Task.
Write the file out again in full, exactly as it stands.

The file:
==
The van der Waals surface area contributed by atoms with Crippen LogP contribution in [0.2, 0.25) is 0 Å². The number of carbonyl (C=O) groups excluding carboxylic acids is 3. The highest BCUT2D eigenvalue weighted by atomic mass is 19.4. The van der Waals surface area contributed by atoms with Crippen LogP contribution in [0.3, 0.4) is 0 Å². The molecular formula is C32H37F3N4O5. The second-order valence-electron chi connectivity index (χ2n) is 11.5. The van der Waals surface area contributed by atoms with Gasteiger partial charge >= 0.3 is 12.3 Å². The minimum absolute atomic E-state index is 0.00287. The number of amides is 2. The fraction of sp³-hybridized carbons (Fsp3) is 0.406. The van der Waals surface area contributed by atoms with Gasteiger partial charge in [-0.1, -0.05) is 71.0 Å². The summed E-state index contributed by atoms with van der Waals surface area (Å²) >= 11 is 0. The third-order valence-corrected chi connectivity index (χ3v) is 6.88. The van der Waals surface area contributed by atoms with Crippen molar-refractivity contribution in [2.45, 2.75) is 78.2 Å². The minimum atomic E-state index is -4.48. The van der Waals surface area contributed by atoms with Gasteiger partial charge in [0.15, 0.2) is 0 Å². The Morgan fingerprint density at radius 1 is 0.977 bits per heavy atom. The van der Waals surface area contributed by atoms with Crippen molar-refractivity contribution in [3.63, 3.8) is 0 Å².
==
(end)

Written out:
The van der Waals surface area contributed by atoms with Crippen LogP contribution in [0.2, 0.25) is 0 Å². The number of carbonyl (C=O) groups excluding carboxylic acids is 3. The highest BCUT2D eigenvalue weighted by atomic mass is 19.4. The van der Waals surface area contributed by atoms with Crippen LogP contribution in [0.3, 0.4) is 0 Å². The molecular formula is C32H37F3N4O5. The second-order valence-electron chi connectivity index (χ2n) is 11.5. The van der Waals surface area contributed by atoms with Gasteiger partial charge >= 0.3 is 12.3 Å². The minimum absolute atomic E-state index is 0.00287. The number of amides is 2. The fraction of sp³-hybridized carbons (Fsp3) is 0.406. The van der Waals surface area contributed by atoms with Gasteiger partial charge in [-0.1, -0.05) is 71.0 Å². The summed E-state index contributed by atoms with van der Waals surface area (Å²) >= 11 is 0. The third-order valence-corrected chi connectivity index (χ3v) is 6.88. The van der Waals surface area contributed by atoms with Crippen molar-refractivity contribution in [2.45, 2.75) is 78.2 Å². The minimum atomic E-state index is -4.48. The van der Waals surface area contributed by atoms with Gasteiger partial charge in [0.15, 0.2) is 0 Å². The Morgan fingerprint density at radius 1 is 0.977 bits per heavy atom. The van der Waals surface area contributed by atoms with Crippen molar-refractivity contribution in [3.63, 3.8) is 0 Å².